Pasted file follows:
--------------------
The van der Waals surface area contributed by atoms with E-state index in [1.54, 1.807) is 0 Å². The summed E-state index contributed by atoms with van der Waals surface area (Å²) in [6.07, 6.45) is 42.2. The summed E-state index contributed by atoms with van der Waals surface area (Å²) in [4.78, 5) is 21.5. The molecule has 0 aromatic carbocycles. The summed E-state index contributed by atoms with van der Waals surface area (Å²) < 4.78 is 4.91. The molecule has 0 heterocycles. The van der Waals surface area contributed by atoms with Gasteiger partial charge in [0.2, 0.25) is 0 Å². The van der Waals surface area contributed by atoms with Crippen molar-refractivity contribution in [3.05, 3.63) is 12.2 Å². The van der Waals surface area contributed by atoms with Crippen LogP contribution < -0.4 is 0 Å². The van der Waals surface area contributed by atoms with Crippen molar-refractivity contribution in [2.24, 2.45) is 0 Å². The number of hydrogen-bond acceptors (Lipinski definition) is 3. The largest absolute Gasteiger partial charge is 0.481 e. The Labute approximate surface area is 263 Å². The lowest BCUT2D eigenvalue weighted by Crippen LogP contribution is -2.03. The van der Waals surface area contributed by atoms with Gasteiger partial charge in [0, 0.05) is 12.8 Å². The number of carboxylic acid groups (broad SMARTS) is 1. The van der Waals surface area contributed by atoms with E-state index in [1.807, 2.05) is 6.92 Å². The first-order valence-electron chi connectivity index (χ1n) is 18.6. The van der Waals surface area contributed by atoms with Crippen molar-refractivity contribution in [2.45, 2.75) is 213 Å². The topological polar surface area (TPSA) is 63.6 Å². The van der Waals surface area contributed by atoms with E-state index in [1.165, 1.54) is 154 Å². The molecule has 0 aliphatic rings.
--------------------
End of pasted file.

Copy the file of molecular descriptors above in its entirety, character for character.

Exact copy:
The van der Waals surface area contributed by atoms with E-state index in [1.54, 1.807) is 0 Å². The summed E-state index contributed by atoms with van der Waals surface area (Å²) in [6.07, 6.45) is 42.2. The summed E-state index contributed by atoms with van der Waals surface area (Å²) in [4.78, 5) is 21.5. The molecule has 0 aromatic carbocycles. The summed E-state index contributed by atoms with van der Waals surface area (Å²) < 4.78 is 4.91. The molecule has 0 heterocycles. The van der Waals surface area contributed by atoms with Gasteiger partial charge in [0.2, 0.25) is 0 Å². The van der Waals surface area contributed by atoms with Crippen molar-refractivity contribution in [3.05, 3.63) is 12.2 Å². The van der Waals surface area contributed by atoms with Crippen LogP contribution < -0.4 is 0 Å². The van der Waals surface area contributed by atoms with Crippen molar-refractivity contribution in [2.24, 2.45) is 0 Å². The number of hydrogen-bond acceptors (Lipinski definition) is 3. The largest absolute Gasteiger partial charge is 0.481 e. The Labute approximate surface area is 263 Å². The lowest BCUT2D eigenvalue weighted by Crippen LogP contribution is -2.03. The van der Waals surface area contributed by atoms with Gasteiger partial charge in [0, 0.05) is 12.8 Å². The number of carboxylic acid groups (broad SMARTS) is 1. The van der Waals surface area contributed by atoms with E-state index in [1.807, 2.05) is 6.92 Å². The first-order valence-electron chi connectivity index (χ1n) is 18.6. The van der Waals surface area contributed by atoms with Crippen molar-refractivity contribution in [2.45, 2.75) is 213 Å². The topological polar surface area (TPSA) is 63.6 Å². The van der Waals surface area contributed by atoms with E-state index in [1.165, 1.54) is 154 Å². The molecule has 0 aliphatic rings.